If you cannot find a job, though, then consider committing more hours to your volunteer work, or finding other opportunities for volunteer work. Colleges love to see community service, and you can might be able to gather experiences as material for your colleges essays.

    Just a heads up: many of my college applications asked what activities I did either the last summer (which will be this one coming up for you) or for all three summers. The activities they suggested you write included going on vacations, playing sports, reading books, volunteering, working, etc. Think about how you're going to spend this summer and how you will answer this question next year.


  3. Yes, actually I was thinking about NYLF. What did your friends think?

  4. I HIGHLY suggest you do much research on NYLF before attending, because it is pretty controversial.

    Read all of this thread:

    The way that NYLF nominates people is known to be somewhat shady; they say that they nominate students based on PSAT/SAT scores and if you checked one of those boxes for "I'd like to receive information from . . . " However, their standard for nomination is somewhat low, so the program is not as prestigious as it sounds. I've heard and read that they've accepted PSAT scores in a range of 138+ (out of 240). Therefore, the weight it will have on your college application depends on the tier of schools to which you're applying.

    However, the experience itself can be worthwhile. Almost any time when a student goes out on his own in one of these academic-camp type situations, there's always a good experience. My friends who did it made some good friends, had fun, and learned a bit about their respective fields.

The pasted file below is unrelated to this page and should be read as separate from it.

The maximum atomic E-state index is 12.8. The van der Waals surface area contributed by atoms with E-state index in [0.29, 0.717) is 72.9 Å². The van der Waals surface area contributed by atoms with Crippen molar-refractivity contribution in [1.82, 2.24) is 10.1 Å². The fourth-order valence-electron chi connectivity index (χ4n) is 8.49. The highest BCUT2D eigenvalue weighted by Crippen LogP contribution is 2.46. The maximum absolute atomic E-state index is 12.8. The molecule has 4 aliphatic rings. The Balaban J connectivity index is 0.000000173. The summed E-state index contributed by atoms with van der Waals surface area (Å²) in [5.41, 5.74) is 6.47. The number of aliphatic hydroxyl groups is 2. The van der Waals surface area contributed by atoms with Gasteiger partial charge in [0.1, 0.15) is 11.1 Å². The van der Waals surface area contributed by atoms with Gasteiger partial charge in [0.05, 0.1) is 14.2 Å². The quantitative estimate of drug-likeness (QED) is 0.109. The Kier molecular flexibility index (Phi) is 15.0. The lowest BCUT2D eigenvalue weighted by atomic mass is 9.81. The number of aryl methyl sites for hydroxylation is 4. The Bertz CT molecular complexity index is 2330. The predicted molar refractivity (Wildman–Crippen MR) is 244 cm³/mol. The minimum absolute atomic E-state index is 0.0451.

One of my friends who recently went to the NYLF: Medicine said that he met some interesting and important people, but that the program consisted primarily of somewhat boring panel discussions. He still had a good time, as he was in an environment of his peers.

    So that said, there's two sides to the story. Some people think it's a scam - that they exploit families' egos with shiny, embossed letters, while others think it's a great opportunity to gain familiarity with the field of your pursuit.

    As I said, do the research and weigh both sides accordingly. If money is an issue, then I believe (but don't quote me on it) that they can give scholarships. Or maybe that was a different program.

    Best of luck,

  5. Hi Sohan,

    I'm now a junior and will soon be a senior this September. I came from China to the US for high school(junior and senior years) would like to stay here for college. My GPA thus far is 4.0 and my SAT is around 2150. The extracurriculars I'm involved are: Newspaper Editor, Chinese and Physcis Peer Tutor, International Student Club, School Tour Guide, Math Team, Mentor of the Sophomore Connection, Penny fellowship volunteer group, Winter Musical, Lacrosse team, Ballet(I have passed the highest level of ballet in China and have performed many times), Piano(Passed Level three), Performance Host( In my old high school), worked during summer at a software company, group leader of a Roots and Shoots group in China.
    I have also organized several activities such as : selling community old books to raise money for the earthquake in China.

    How do you think of my resume? Are there any more extracurrilars I can do to make them better?

    Thank you!!

  6. Also, I'll soon join the Roots and Shoots New England Leadership Council.


  7. If I tutor a teacher's kid piano and get paid, should that be counted a a job?